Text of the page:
David Bromwich on Obama
Last post on Obama's speech last week on the Middle East, I promise. I followed the speech on Twitter, then read it, and was invited soon after to comment on it by the BBC (I happened to be in London, next to their studio at the time.) I had also written a column previewing the speech as I disappointment (it wasn't exactly clairvoyance). But then work, traveling and seeing friends took my attention and I spent no further time on it. This piece by David Bromwich is a careful and thoughtful look at Obama's speech, which picks up on many things that struck me but then quickly faded as I read it:
In many of his public comments on the Arab Spring, during February, March, and April, Obama wielded a peculiar grammar of imperative commandment whose precise authority was unclear. He worked himself into a corner—-and appeared to render inevitable a military intervention—-when he said several times that “Qaddafi must go.” Of course, he had said something akin to that, more gently and vaguely, when he spoke about the “transition” Hosni Mubarak was expected to lead in Egypt, which “must be peaceful” and “must begin now.” He may have believed that the simplicity of his command was a cause of Mubarak’s eventual abdication.
A similar grammatical mood was summoned in his speech of May 19, in reference to Bashar al-Assad and the imperative of beginning a transition from despotism in Syria: “President Assad now has a choice. He can lead that transition, or get out of the way.” In short: either Assad must go, or his understanding of his office must go. Anyway President Assad was named with the respectful formality common in the discourse of leader to leader—unlike the truncated “Qaddafi” and “Saddam” by which successive presidents have now indicated their contempt for former allies whom they intend to strip of dignity and power. The language Obama reserved for Ali Abdullah Saleh, the president of Yemen—an ally in the “war on terror”—was more accommodating, in a way. Here the president slipped into the “needs-to” construction favored in the unsigned editorials of metropolitan newspapers, a mood adapted to the situation of a well-informed outsider giving a sympathetic nudge. “President Saleh needs to follow through on his commitment to transfer power.”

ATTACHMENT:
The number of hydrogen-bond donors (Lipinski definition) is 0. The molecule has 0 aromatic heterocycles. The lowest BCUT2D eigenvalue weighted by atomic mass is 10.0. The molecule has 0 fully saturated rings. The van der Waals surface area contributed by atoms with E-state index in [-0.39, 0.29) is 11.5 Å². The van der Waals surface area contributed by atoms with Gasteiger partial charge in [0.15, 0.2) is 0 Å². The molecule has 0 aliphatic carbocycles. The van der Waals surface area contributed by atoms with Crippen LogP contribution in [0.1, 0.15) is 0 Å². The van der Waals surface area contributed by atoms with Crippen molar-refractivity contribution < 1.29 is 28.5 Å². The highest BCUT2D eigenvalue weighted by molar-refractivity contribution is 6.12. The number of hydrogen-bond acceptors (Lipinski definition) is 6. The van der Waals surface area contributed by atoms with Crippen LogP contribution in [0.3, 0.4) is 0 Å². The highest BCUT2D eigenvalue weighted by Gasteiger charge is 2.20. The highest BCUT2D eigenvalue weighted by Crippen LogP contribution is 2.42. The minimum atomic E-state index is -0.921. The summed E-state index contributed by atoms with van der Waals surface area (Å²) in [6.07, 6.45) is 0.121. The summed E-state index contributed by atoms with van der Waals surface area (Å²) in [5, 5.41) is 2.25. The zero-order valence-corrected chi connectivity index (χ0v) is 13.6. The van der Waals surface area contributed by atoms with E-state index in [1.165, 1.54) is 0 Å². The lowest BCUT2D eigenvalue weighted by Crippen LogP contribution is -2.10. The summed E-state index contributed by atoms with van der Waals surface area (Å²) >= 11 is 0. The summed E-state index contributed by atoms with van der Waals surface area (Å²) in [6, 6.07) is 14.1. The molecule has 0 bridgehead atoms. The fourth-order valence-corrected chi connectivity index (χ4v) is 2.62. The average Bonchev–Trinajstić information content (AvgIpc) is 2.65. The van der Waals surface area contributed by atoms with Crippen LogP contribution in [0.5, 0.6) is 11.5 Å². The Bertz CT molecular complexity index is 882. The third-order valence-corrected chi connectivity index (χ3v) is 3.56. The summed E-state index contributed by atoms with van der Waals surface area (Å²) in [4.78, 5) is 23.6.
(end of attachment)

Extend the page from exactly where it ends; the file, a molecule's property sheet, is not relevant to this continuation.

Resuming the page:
So much for the commandments. It must be said that they emanate from a special understanding of the uniqueness of America’s example. Nonviolent protest and peaceful reform, President Obama seemed to say, are the only means he can support, and constitutional democracy is the only political end he can approve of. That is setting the standard high. Yet he illustrated his position on May 19 by three American examples: the rebellion against the British Empire, the Civil War to abolish slavery, and the civil rights movement of the 1950s and 1960s. Two of these three movements to widen American democracy were violent. The point is worth making only because the contradiction—-which seems to have passed into his thinking undetected—will have been instantly obvious to his Arab listeners. As much as any American leader, Obama is held captive by a picture of America and America’s history as the touchstone of generous and fair-minded international conduct.
As they say, you really have to read the whole thing.